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Losing Dominic Raab was a bad day for Rishi Sunak

Losing Dominic Raab was a bad day for Rishi Sunak

Dominic Raab arrived to meet me in his constituency in Surrey, the trappings of office gone.

No ministerial car, no aides, no title, beyond backbench Conservative MP.

There was little in the way of contrition, although he did say he would apologise to anyone who he described as having "subjective hurt feelings."

Three very striking words - striking, as they do, at the very essence of this whole affair.

How the behaviour of someone feels to someone else.

It is in the eye, the mind, the stomach of the beholder.

Remember, complainants across three government departments thought his behaviour was unacceptable - and sufficiently so to provide testimony to this inquiry.

The report, in the round, is complex, caveated and nuanced.

In our conversation, Mr Raab sought to defend, to justify his manner and conduct - and, moreover, argue his experience was an important case study in what he saw as the failures of the relationship between that engine room of government, a civil service duty bound to be impartial, and its political masters.


'Activist' civil servants


Mr Raab's description of some civil servants as "activist" is, in this context, explosive.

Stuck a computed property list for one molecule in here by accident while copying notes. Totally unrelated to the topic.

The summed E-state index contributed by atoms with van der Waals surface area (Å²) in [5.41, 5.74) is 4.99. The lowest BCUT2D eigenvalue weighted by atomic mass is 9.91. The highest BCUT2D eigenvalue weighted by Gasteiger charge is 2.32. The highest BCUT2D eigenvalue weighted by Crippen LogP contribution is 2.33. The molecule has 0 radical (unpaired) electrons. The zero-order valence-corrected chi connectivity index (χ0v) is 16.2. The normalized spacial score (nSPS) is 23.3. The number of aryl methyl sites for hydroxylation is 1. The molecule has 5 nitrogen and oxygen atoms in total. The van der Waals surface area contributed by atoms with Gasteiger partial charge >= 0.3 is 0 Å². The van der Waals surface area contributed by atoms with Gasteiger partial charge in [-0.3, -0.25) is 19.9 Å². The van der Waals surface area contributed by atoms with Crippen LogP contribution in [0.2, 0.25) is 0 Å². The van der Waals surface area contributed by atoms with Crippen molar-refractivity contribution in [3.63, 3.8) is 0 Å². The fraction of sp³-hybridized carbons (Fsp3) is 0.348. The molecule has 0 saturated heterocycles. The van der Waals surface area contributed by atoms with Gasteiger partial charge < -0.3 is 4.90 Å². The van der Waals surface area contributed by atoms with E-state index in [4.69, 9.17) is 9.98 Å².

Sufficiently so, some civil servants see it as a conspiracy concocted to distract attention from the criticisms he's faced.

His account, too, will provoke a wider national conversation - about what is appropriate behaviour at work in 2023.

And from the national to the local: one intriguing titbit in the interview was Dominic Raab repeatedly refusing to say if he will stand at the next election in Esher and Walton, the seat he has represented since 2010.

The Liberal Democrats are desperate to snatch the seat from him.

It is one constituency in what one party strategist described to me as a "yellow halo" of spots around London that the Lib Dems see as potential gains at the next general election.

Party leader Sir Ed Davey was there in the patch in the blink of an eye to make that case.

Back at Westminster, curiously, the prime minister - on the day he lost his long-standing ally and deputy - hasn't managed to find any of our cameras.

Would Rishi Sunak have sacked him?

Does he agree with Mr Raab's analysis?

I am told the prime minister had a busy diary, not least being caught up in meetings relating to the fighting in Sudan.


PM loses his number two


Avoiding questions now won't mean they disappear.

The day a prime minister loses their number two is a bad day in Downing Street.

But Mr Sunak is inoculated - to a degree - from outright Conservative insurrection, after the party's recent flirtation with oblivion last autumn.

Plenty of Conservatives are not surprised that after all of this Dominic Raab is out of government. They had predicted it for months.

But plenty have sympathy with his point of view.

But, taking a step back, the prime minister can't afford many days like this.

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